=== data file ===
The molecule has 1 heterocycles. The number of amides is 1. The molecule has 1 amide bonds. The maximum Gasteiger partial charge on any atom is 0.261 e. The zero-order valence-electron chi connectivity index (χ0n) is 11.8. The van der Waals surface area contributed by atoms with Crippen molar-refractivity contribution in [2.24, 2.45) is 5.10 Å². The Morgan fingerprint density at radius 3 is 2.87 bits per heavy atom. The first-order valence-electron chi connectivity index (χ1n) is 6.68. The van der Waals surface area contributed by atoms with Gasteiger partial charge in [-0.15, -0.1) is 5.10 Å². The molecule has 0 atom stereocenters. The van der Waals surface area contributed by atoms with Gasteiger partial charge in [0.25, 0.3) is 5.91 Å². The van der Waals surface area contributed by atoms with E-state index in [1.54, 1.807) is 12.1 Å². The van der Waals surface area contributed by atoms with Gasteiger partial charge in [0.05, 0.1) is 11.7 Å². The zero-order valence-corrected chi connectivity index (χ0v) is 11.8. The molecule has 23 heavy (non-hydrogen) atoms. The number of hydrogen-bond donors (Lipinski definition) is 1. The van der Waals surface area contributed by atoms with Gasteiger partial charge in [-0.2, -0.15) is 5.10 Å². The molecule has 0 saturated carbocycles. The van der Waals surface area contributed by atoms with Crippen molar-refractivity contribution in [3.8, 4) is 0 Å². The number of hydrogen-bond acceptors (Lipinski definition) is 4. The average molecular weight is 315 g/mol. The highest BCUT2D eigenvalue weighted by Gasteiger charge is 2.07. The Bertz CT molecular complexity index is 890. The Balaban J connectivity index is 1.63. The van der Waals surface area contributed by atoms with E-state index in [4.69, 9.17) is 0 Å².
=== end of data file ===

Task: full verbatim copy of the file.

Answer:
The molecule has 1 heterocycles. The number of amides is 1. The molecule has 1 amide bonds. The maximum Gasteiger partial charge on any atom is 0.261 e. The zero-order valence-electron chi connectivity index (χ0n) is 11.8. The van der Waals surface area contributed by atoms with Crippen molar-refractivity contribution in [2.24, 2.45) is 5.10 Å². The Morgan fingerprint density at radius 3 is 2.87 bits per heavy atom. The first-order valence-electron chi connectivity index (χ1n) is 6.68. The van der Waals surface area contributed by atoms with Gasteiger partial charge in [-0.15, -0.1) is 5.10 Å². The molecule has 0 atom stereocenters. The van der Waals surface area contributed by atoms with Gasteiger partial charge in [0.25, 0.3) is 5.91 Å². The van der Waals surface area contributed by atoms with E-state index in [1.54, 1.807) is 12.1 Å². The van der Waals surface area contributed by atoms with Gasteiger partial charge in [0.05, 0.1) is 11.7 Å². The zero-order valence-corrected chi connectivity index (χ0v) is 11.8. The molecule has 23 heavy (non-hydrogen) atoms. The number of hydrogen-bond donors (Lipinski definition) is 1. The van der Waals surface area contributed by atoms with Gasteiger partial charge in [-0.2, -0.15) is 5.10 Å². The molecule has 0 saturated carbocycles. The van der Waals surface area contributed by atoms with Crippen molar-refractivity contribution in [3.8, 4) is 0 Å². The number of hydrogen-bond acceptors (Lipinski definition) is 4. The average molecular weight is 315 g/mol. The highest BCUT2D eigenvalue weighted by Gasteiger charge is 2.07. The Bertz CT molecular complexity index is 890. The Balaban J connectivity index is 1.63. The van der Waals surface area contributed by atoms with E-state index in [4.69, 9.17) is 0 Å².